On June 22, 1941, four million troops poured over the Russian border. Within one month, over two and half million Russians had been killed, wounded or captured. The Germans made tremendous advances into Russia – into portions of Moscow, Leningrad, and Stalingrad.
And then winter hit. The Germans were caught in summer uniforms, and it was a bitter, cold winter that year.
Stalin, using sheer force of numbers, threw another two million soldiers at the Germans.
Battle of Stalingrad 1942 photo courtesy of National Archive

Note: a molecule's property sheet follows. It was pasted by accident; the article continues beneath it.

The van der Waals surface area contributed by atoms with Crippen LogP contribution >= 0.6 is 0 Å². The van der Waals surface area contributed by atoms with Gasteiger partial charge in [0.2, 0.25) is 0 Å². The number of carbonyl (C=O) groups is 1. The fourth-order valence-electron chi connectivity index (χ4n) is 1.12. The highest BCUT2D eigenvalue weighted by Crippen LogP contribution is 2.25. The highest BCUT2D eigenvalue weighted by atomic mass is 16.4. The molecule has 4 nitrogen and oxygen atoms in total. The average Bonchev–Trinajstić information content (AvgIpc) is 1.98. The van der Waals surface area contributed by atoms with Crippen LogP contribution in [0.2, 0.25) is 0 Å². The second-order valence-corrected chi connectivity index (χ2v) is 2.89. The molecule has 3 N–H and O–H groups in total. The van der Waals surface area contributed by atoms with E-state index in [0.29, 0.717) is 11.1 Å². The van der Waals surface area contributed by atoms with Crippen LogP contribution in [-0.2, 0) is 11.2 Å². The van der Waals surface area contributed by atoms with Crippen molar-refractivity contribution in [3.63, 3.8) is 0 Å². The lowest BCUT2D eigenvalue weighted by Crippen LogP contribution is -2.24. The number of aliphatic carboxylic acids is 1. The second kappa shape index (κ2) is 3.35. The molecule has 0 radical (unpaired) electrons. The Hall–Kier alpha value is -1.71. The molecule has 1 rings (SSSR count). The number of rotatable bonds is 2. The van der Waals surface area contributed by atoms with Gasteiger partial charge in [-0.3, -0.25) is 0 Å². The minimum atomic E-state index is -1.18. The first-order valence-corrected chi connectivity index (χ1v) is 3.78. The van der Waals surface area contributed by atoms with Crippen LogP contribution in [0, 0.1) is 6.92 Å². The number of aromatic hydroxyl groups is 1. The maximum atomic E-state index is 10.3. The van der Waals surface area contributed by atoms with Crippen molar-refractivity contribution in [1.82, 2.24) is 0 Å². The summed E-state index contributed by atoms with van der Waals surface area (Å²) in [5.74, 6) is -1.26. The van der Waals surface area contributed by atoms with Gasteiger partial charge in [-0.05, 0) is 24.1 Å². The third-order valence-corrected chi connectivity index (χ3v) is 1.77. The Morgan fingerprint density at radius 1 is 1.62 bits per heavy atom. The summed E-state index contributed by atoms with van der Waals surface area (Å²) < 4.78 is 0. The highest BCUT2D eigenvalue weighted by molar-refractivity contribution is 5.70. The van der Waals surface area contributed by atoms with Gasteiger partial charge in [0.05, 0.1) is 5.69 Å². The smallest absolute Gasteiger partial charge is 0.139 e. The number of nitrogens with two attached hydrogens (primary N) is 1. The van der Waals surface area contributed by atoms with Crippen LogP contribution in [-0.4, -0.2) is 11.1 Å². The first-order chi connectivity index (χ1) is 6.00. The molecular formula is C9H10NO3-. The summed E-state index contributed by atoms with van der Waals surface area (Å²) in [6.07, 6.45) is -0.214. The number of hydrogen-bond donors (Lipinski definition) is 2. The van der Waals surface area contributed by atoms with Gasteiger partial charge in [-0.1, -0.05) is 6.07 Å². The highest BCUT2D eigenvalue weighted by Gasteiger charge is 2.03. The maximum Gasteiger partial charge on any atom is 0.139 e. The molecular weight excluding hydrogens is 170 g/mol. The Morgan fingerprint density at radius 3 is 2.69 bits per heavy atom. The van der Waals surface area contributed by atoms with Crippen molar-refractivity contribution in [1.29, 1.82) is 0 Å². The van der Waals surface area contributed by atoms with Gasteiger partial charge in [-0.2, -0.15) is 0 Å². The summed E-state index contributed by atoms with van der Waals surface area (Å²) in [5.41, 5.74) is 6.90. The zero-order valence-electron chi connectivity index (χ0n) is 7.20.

The German offensive sputtered, and then stopped. The German army was about 1,800 miles away from home, and the railroads did not work.
In the spring of the next year (1943), another German offensive was launched especially around the approaches to Stalingrad. What followed can only be described as a nine-month titanic battle, with the result that the German Sixth Army in Russia was almost completely destroyed. That was the beginning of the end for Germany, but it would take three more years of desperate fighting, and millions and millions of people dead before it was all over.